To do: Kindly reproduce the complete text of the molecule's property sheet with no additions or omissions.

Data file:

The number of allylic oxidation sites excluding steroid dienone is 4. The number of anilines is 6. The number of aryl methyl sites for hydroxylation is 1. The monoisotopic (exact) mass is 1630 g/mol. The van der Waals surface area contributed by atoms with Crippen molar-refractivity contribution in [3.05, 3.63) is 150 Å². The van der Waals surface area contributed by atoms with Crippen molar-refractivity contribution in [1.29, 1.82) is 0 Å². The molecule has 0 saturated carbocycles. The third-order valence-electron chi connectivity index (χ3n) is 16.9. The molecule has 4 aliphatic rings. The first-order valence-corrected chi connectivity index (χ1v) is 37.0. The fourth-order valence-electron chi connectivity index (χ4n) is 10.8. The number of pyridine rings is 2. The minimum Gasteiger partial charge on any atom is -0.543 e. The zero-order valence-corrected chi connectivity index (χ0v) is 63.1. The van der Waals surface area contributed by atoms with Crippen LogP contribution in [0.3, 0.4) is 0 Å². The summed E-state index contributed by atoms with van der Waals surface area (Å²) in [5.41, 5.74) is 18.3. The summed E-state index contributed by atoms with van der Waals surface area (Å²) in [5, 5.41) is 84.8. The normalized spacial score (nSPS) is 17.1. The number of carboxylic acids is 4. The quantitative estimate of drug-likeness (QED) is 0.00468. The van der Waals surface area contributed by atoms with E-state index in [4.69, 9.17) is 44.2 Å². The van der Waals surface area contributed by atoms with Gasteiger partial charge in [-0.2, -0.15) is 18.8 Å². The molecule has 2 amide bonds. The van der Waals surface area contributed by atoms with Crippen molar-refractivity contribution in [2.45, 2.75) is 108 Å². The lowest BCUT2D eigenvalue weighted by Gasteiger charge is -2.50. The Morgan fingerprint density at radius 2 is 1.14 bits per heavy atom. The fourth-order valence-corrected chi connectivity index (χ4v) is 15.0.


The number of allylic oxidation sites excluding steroid dienone is 4. The number of anilines is 6. The number of aryl methyl sites for hydroxylation is 1. The monoisotopic (exact) mass is 1630 g/mol. The van der Waals surface area contributed by atoms with Crippen molar-refractivity contribution in [3.05, 3.63) is 150 Å². The van der Waals surface area contributed by atoms with Crippen molar-refractivity contribution in [1.29, 1.82) is 0 Å². The molecule has 0 saturated carbocycles. The third-order valence-electron chi connectivity index (χ3n) is 16.9. The molecule has 4 aliphatic rings. The first-order valence-corrected chi connectivity index (χ1v) is 37.0. The fourth-order valence-electron chi connectivity index (χ4n) is 10.8. The number of pyridine rings is 2. The minimum Gasteiger partial charge on any atom is -0.543 e. The zero-order valence-corrected chi connectivity index (χ0v) is 63.1. The van der Waals surface area contributed by atoms with Crippen LogP contribution in [0.3, 0.4) is 0 Å². The summed E-state index contributed by atoms with van der Waals surface area (Å²) in [5.41, 5.74) is 18.3. The summed E-state index contributed by atoms with van der Waals surface area (Å²) in [5, 5.41) is 84.8. The normalized spacial score (nSPS) is 17.1. The number of carboxylic acids is 4. The quantitative estimate of drug-likeness (QED) is 0.00468. The van der Waals surface area contributed by atoms with E-state index in [4.69, 9.17) is 44.2 Å². The van der Waals surface area contributed by atoms with Gasteiger partial charge in [-0.2, -0.15) is 18.8 Å². The molecule has 2 amide bonds. The van der Waals surface area contributed by atoms with Crippen molar-refractivity contribution in [2.45, 2.75) is 108 Å². The lowest BCUT2D eigenvalue weighted by Gasteiger charge is -2.50. The Morgan fingerprint density at radius 2 is 1.14 bits per heavy atom. The fourth-order valence-corrected chi connectivity index (χ4v) is 15.0.